Tash Aw was the second author to join this year’s Autumn Literary Festival and was preceded by the wonderful Elizabeth Macneal. Aw was interviewed by Jean Mcneil, a prolific author and LDC school tutor.

Aw was speaking to promote his newest novel ‘We The Survivors”, which follows an ordinary Malaysian man as he tells his story to a journalist. I was unfamiliar with Aw before this event, but he shared a fascinating personal narrative that is clearly reflected in his works. Aw has links to UEA, having completed a Creative Writing MA here in 2003, and has since had two books listed for the Man Booker prize. He was raised by Malaysian parents in Kuala Lumpur and graduated with qualifications in Law from both Cambridge and Warwick University. Aw laughed after Mcneil’s introduction, joking that others always describe you as a better person than you really are.

Mcneil’s questions ranged from the personal to literary, although Aw’s answers were intertwined with the two. Aw frequently spoke of the idea of two Malaysias, and the economy and society of South East Asia opening up as the area came out of colonialism. He was consciously speaking about the impression of the East that is present in the West, claiming that Asia is not where it leads the world to believe it is, and that “endless upwards trajectories…are closing down”. The dream of prosperity has only become reality for a minority of people, and Aw remarked that “people associate the countryside with deprivation”. Aw also addressed the stereotype that is present on campuses of rich international students, suggesting that they represent a small group of people and that “no group of people is ever easily represented”. In some more general cultural discussion, Mcneil pondered how the recent movie “Crazy Rich Asians” has become a touchstone for Asian culture in the Western world, whilst Aw shared that the East lacks the benefit of the National Arts Councils that the West is lucky to have.

Aw’s language was woven with an acute awareness of his own privilege and ideas of classism. Mcneil acknowledged Aw’s graphic descriptions of physical labour, commenting that “it’s very rare to see people working in books”. Aw attributed these descriptions to wanting to give those that he knows on-page visibility. He explored how both book reading and writing is a middle class, white-collar activity and that many novels leave jobs behind in a secondary position to pay attention to emotional crises that many people cannot afford to have.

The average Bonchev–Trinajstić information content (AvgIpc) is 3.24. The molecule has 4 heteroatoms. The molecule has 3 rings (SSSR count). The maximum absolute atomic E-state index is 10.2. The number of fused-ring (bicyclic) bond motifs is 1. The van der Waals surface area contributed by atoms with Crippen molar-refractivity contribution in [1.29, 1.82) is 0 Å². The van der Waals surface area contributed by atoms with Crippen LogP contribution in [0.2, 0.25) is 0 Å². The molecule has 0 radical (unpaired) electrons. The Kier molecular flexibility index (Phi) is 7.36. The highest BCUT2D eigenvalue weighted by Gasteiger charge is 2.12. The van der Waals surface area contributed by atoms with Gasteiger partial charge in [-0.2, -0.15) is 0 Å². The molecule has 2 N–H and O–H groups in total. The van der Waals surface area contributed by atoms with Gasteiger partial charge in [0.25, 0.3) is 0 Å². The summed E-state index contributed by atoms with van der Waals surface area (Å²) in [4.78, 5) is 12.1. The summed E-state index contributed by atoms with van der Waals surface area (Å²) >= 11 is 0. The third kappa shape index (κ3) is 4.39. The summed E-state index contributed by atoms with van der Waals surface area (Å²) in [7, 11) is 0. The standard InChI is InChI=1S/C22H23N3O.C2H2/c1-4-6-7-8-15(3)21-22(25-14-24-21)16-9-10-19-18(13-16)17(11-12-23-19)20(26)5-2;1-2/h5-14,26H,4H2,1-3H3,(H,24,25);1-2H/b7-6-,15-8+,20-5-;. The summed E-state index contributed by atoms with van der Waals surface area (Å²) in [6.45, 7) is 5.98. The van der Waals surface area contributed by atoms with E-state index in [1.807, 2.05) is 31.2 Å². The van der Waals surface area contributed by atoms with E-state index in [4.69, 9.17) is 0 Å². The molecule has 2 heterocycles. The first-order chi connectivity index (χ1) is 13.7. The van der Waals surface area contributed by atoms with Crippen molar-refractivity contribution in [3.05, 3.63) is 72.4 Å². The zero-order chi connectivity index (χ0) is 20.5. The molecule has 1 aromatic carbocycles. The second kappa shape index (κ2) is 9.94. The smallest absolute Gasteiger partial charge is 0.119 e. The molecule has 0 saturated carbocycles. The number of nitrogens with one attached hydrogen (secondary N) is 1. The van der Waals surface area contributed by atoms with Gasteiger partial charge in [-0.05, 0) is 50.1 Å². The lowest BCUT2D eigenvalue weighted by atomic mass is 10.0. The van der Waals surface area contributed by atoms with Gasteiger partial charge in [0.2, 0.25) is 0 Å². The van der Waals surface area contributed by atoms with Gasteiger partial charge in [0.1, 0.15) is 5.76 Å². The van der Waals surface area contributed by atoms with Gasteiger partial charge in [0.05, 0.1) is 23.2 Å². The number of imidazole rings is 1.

Returning to his own experiences with writing, Aw had a clear and self-aware approach to explaining his process. Aw shared that he needed physical and emotional distance from his childhood home to gain perspective on the world and learn who he was away from his family and the existing structures that were holding him together. The aforementioned journalist that interviews Aw’s protagonist represents Aw himself – someone who is gay, progressive, and had access to higher education. However, Mcneil comments that, despite this, the journalist remains the more judgmental of the two characters, and that whilst they share a nationality, is it really possible to understand someone with a life so different from your own?

In closing, Aw spoke about the of the success of his work, and the value of taking criticism from other creatives, imparting to “trust one’s instincts, but you’re never the final word on your work”. This comment brings to mind an interesting discussion of how to balance one’s instincts and not let the feedback of others influence you too much, but also remain generally “good” enough to sell enough to make a living.

I was unfamiliar with Aw’s work at the beginning of the evening but felt much more acquainted with him and his goals in writing by the end of it. I look forward to reading Aw’s fiction, but also exploring his non-fiction work, as his speech and expression of ideas was thoroughly engaging and thought-provoking.

The Literary Festival continues with Tracy Chevalier on Wednesday, October 16th.